Political Minutes: Post-Soviet Authoritarianism
Thursday evening, Professor Mitchell Orenstein of Johns Hopkins University School of Advanced International Studies presented his paper, “Post-Soviet Authoritarianism: The Influence of Russia in Its Near Abroad” as the last lecture in an eighteen-month series by the Harriman Institute. The paper is co-authored by Professor David R. Cameron of Yale University. Professor Orenstein’s research ranges from international economic policy to pension reform and economic transition in Central and Eastern European states. Orenstein began his presentation with a comment on the nature of previous research done on the democratic transition of former Soviet states to democracy. Much of this body of work, he noted, has been on the participation of the European Union in its Eastern European member states. Notably absent is discussion of the influence of the Russian Federation, the former hub of the USSR and the present-day hegemon in the region. This is interesting for Orenstein and Cameron, especially given Russia’s linkages and leverage in the former Soviet Union (FSU) and the formation of alliances in the region.
Contemporary states previously under Moscow’s control have had widely varying degrees of success with democratization according to evidence from Freedom House, the main body of data used by Orenstein and Cameron. The best examples, according to the paper, are Poland and Belarus – two neighbors in similar circumstances before the collapse of the Soviet Union that went in polar opposite directions afterwards. Poland’s government has evolved into a relatively free democracy, while Belarus finds itself today mired in dictatorship and repression of civil liberty. Additionally, there has been a sharp regional divergence between the Central Eastern European/Southeast European/Baltic states (which have become relatively more democratic) versus the non-Baltic FSU (which has digressed or stagnated in terms of democratic growth).
Orenstein then spoke of the two major opposing camps in discussions of Russia and her interactions with the FSU. On the one hand, so-called “hawks” believe that Russia is not democratic, that it supports undemocratic regimes, and that it undermines its neighbors in attempts towards democracy. On the other hand, “doves” are of the opinion that the Russian Federation is neutral toward democracy abroad, that it does not undermine regimes, and that the country is ineffective – even if the government cared enough to intervene, their attempts would be rendered fruitless by a lack of significant influence in the area. Orenstein characterized their research as being from a more “hawkish” perspective.
The first graph in Orenstein’s presentation tracked the changes in levels of democracy between 1999 and 2010 for Russia and its entire region using data from Freedom House. On the top right portion, or the most democratic, was located a group of European Union member states who had achieved and maintained higher levels of democratization, like Latvia and Lithuania. On the other hand, the bottom left part of the graph showed a group that had settled into very low levels, like Belarus and the “Stan” group. Thirdly, a group of countries had collapsed entirely, demonstrating great movement across the graph. These countries included Russia itself and Armenia, notably. Finally, a select few countries had catapulted upwards in the opposite direction, countries like Croatia, Albania, and Bulgaria. According to the chart’s data, the Western Balkans could be seen to be democratizing quickly, while countries closer to Russia geographically had not seen such a level of change.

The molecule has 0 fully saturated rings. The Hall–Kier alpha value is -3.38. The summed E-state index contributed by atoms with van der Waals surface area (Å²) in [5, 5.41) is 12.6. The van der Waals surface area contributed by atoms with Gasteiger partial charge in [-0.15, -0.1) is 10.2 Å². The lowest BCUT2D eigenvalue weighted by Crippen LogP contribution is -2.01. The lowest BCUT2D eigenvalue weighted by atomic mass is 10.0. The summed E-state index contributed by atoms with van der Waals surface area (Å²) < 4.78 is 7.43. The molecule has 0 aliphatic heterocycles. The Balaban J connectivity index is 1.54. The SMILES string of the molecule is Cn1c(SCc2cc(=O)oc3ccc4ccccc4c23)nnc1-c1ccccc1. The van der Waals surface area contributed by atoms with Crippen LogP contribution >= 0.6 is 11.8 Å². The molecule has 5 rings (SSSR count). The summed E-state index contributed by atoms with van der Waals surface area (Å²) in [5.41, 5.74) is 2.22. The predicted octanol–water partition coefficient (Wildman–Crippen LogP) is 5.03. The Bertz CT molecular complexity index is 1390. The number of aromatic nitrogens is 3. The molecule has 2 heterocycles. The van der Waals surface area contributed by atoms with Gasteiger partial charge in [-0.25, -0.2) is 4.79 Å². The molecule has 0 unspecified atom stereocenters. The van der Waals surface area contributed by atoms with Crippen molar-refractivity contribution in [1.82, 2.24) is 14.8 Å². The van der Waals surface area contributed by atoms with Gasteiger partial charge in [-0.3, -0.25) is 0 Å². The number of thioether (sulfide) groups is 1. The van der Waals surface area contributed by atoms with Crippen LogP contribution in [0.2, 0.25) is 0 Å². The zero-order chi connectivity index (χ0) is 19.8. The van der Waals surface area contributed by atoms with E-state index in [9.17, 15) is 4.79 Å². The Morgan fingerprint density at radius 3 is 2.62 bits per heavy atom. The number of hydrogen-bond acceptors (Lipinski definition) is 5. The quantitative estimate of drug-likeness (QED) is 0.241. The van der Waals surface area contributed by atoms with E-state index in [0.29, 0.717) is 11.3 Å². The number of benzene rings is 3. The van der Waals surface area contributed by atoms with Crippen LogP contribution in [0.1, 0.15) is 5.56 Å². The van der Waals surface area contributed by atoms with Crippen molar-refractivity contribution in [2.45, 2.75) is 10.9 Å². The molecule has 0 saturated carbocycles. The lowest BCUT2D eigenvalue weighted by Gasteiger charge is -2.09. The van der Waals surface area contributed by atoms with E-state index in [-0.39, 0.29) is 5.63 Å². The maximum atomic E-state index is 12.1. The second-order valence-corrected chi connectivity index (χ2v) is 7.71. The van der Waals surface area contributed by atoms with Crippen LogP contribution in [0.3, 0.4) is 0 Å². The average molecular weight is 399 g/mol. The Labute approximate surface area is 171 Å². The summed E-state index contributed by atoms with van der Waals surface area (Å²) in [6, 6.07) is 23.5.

After presenting the graph, Orenstein briefly discussed the potential influence of the EU and previous research on the topic. While not sufficient to prove causation, it has been noted that the countries under the EU’s influence have seen greater levels of democratization than those further to the east. There are many other factors at play, however: the presence of a unified elite before the beginning of democratization, distance from the West, a high share of seats in the first election, etc. All of these factors correlate with democratization. Furthermore, on the spectrum from West to East, countries go from richer to poorer, from close to Brussels to close to Beijing, and from predominantly Protestant or Catholic to predominantly Muslim. Orenstein said no conclusion could be definitively drawn, but the EU is considered one of a set of factors playing a role in the democratization of member states.
Orenstein then turned to the linkages that exist between Russia and its near abroad. Being the internal hegemon in the area, Russia’s trade and exports, especially of oil and gas, dominate neighboring foreign markets. While not proof that Russia undermines democracy, this lends credence to the stance that it could use oil leverage if it wanted to. Furthermore, there is a number of cooperative organizations in Eurasia like the Shanghai Cooperation Organisation and the GUAM organization that offer proof of extensive economic and political cooperation in the area.
When Orenstein finally turned to the discussion of potential Russian mechanisms for interference with democracy, he admitted that evidence is scarce and that the conclusion of his argument is based on the possibility of leverage, not exactly proof thereof. The Russian Federation, he said, may consider democratization a geopolitical move towards the influence of the West, which would not necessarily be in Russia’s best interest. Additionally, Russia may be influencing democracy unintentionally through the nature of business practices and other economic factors. In closing, Orenstein discussed the exciting nature of upcoming research in the field and emphasized that said research will be necessary to ascertain just how much Russia may be influencing its neighbors – his report merely shows that it could.